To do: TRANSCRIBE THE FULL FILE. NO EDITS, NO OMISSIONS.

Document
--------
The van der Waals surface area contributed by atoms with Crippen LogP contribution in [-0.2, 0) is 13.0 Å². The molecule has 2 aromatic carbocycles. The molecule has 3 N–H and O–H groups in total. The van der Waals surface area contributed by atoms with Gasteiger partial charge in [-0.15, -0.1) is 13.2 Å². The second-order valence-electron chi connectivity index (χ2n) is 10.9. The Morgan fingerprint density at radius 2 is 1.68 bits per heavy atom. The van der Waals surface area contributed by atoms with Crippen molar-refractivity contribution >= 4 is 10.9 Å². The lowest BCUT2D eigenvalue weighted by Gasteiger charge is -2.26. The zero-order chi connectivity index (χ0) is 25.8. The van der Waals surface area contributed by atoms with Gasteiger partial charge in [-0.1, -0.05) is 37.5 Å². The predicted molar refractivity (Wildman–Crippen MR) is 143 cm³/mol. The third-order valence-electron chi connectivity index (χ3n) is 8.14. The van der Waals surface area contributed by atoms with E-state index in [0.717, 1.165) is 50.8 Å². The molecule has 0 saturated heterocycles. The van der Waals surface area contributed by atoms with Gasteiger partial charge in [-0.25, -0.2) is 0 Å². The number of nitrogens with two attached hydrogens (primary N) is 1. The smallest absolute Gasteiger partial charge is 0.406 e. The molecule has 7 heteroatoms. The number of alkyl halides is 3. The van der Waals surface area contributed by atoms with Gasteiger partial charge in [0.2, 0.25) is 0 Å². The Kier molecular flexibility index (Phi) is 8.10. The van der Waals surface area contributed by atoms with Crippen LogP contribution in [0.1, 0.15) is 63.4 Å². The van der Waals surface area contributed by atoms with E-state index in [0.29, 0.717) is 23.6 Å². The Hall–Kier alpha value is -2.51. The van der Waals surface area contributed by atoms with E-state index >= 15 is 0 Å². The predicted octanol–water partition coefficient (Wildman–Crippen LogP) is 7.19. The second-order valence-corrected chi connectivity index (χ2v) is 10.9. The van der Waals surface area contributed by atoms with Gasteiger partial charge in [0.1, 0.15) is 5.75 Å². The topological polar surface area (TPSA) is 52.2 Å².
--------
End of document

The van der Waals surface area contributed by atoms with Crippen LogP contribution in [-0.2, 0) is 13.0 Å². The molecule has 2 aromatic carbocycles. The molecule has 3 N–H and O–H groups in total. The van der Waals surface area contributed by atoms with Gasteiger partial charge in [-0.15, -0.1) is 13.2 Å². The second-order valence-electron chi connectivity index (χ2n) is 10.9. The Morgan fingerprint density at radius 2 is 1.68 bits per heavy atom. The van der Waals surface area contributed by atoms with Crippen molar-refractivity contribution >= 4 is 10.9 Å². The lowest BCUT2D eigenvalue weighted by Gasteiger charge is -2.26. The zero-order chi connectivity index (χ0) is 25.8. The van der Waals surface area contributed by atoms with Gasteiger partial charge in [-0.1, -0.05) is 37.5 Å². The predicted molar refractivity (Wildman–Crippen MR) is 143 cm³/mol. The third-order valence-electron chi connectivity index (χ3n) is 8.14. The van der Waals surface area contributed by atoms with E-state index in [0.717, 1.165) is 50.8 Å². The molecule has 0 saturated heterocycles. The van der Waals surface area contributed by atoms with Gasteiger partial charge in [-0.25, -0.2) is 0 Å². The number of nitrogens with two attached hydrogens (primary N) is 1. The smallest absolute Gasteiger partial charge is 0.406 e. The molecule has 7 heteroatoms. The number of alkyl halides is 3. The van der Waals surface area contributed by atoms with Gasteiger partial charge in [0.2, 0.25) is 0 Å². The Kier molecular flexibility index (Phi) is 8.10. The van der Waals surface area contributed by atoms with Crippen LogP contribution in [0.1, 0.15) is 63.4 Å². The van der Waals surface area contributed by atoms with E-state index in [0.29, 0.717) is 23.6 Å². The Hall–Kier alpha value is -2.51. The van der Waals surface area contributed by atoms with E-state index >= 15 is 0 Å². The predicted octanol–water partition coefficient (Wildman–Crippen LogP) is 7.19. The second-order valence-corrected chi connectivity index (χ2v) is 10.9. The van der Waals surface area contributed by atoms with Gasteiger partial charge in [0.1, 0.15) is 5.75 Å². The topological polar surface area (TPSA) is 52.2 Å².